INTEGRAL WORLD: EXPLORING THEORIES OF EVERYTHING
An independent forum for a critical discussion of the integral philosophy of Ken Wilber
Publication dates of essays (month/year) can be found under "Essays".
has spent the last ten years living in Shanghai and Beijing, China. He has taught at American and Chinese universities using the AQAL model as an analytical tool in Western Literature, Sociology and Anthropology, Environmental Science, and Communications. He has a BA in Philosophy and Religion as well as an MA in Interdisciplinary Social Science, and did his PhD work on modern and postmodern discourses of self-development, all at public universities in San Francisco and Los Angeles, California. He can be reached at firstname.lastname@example.org.
SEE MORE ESSAYS WRITTEN BY JOE CORBETT
The Bourgeois Unconscious,
and the Post-Postmodern Self
So why is there a commitment by some to the phrase and practice of “conscious capitalism”?
Conscious Capitalism™ has been all the rage among integral and other new age accolades for some time now. Its promise is that capitalism can be redeemed, and the system of profit and consumption that are its foundation can be saved. Although it might sound reasonable, this proposition is really just a way to get an entire civilization to engage in a kind of spiritual by-passing of the fundamental transformation that is needed to redeem and even save humanity from impending doom. In fact, the very phrase “conscious capitalism” is a sort of double-speak code, which makes about as much sense as “conscious murder”, or “conscious feudalism”, or indeed, as if being a corporate Democrat was any better than being a neoliberal Republican.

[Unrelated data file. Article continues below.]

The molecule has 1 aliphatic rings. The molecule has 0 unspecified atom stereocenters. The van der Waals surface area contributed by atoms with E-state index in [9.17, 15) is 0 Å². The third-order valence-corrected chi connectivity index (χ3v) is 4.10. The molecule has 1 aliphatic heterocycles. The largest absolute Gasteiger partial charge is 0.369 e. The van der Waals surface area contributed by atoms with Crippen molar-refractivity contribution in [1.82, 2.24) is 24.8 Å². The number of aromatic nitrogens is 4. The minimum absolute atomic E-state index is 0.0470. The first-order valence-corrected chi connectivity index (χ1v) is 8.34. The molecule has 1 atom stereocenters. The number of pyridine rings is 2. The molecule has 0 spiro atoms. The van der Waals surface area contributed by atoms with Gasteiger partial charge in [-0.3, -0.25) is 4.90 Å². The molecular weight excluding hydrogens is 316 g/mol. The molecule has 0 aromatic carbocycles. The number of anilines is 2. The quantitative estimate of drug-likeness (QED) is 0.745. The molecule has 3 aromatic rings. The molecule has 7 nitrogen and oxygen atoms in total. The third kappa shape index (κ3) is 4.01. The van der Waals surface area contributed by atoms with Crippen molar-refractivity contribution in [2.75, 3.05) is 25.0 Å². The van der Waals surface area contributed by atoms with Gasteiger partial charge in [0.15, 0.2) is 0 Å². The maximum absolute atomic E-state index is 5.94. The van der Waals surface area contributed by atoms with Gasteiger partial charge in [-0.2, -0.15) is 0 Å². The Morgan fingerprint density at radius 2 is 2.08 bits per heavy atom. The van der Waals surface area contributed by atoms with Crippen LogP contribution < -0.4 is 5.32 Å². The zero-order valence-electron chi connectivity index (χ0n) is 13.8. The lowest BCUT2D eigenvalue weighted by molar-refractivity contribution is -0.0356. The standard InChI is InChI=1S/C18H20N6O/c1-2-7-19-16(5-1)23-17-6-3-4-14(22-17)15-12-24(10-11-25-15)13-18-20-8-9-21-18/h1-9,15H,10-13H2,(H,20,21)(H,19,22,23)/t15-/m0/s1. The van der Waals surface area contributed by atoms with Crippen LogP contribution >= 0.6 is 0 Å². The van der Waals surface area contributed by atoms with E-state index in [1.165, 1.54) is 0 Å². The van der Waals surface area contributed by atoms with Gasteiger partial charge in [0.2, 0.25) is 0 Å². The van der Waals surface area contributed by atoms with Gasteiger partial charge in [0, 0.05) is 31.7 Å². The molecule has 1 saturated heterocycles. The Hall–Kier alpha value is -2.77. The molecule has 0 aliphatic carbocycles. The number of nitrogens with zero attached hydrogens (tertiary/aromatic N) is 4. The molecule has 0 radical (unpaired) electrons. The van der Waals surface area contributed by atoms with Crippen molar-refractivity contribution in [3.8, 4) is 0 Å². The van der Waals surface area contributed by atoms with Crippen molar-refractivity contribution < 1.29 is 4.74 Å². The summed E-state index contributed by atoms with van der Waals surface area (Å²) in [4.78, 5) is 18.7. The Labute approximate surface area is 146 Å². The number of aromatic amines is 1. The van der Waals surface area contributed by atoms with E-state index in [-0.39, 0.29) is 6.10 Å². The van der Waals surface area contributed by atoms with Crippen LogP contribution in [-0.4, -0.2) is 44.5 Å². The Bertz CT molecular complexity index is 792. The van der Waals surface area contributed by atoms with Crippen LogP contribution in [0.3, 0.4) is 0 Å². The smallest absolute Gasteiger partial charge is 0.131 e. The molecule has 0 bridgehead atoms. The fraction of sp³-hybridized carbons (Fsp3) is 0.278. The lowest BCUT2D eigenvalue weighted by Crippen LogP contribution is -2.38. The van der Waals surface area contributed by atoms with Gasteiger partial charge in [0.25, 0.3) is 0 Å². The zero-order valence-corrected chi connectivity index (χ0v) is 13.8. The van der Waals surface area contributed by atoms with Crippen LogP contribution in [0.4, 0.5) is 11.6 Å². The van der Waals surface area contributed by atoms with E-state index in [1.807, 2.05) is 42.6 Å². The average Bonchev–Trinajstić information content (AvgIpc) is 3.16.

Lets be clear, Conscious Capitalism is like voluntary recycling, it is a mere gesture toward a more sustainable economic system, and is no solution to the globally systemic crisis of an insatiable drive toward ever increasing profit and consumption. For those who choose to go "conscious" there will be 4 or 5 who will remain predatory and ultimately crush those who go conscious in competition. In other words, unless the "consciousness" is mandated by law and enforced (i.e. regulated in the public interest) there is no hope for a viable conscious capitalism. Moreover, if and when capital does become regulated toward conscious ethics and responsibility, we really aren't talking about capitalism anymore, but rather a social democratic oriented economic system, i.e. socialism.
Of course, there will always be niche markets consisting of conscious, upscale consumers who buy “Green”, but as a systemic proposition, Conscious Capitalism is better conceived of as when capitalists become conscious of their need to transition away from capitalism altogether, as capitalism is, has been, and always will be about the self-interest of individual buyers and sellers rather than the public-interest, or else we simply aren't talking about capitalism anymore. So why is there a commitment by some to the phrase and practice of “conscious capitalism”? The short answer to this question is that conscious capitalism is not so much an idea as it is an identity, and identities are not as easily forsaken as ideas are.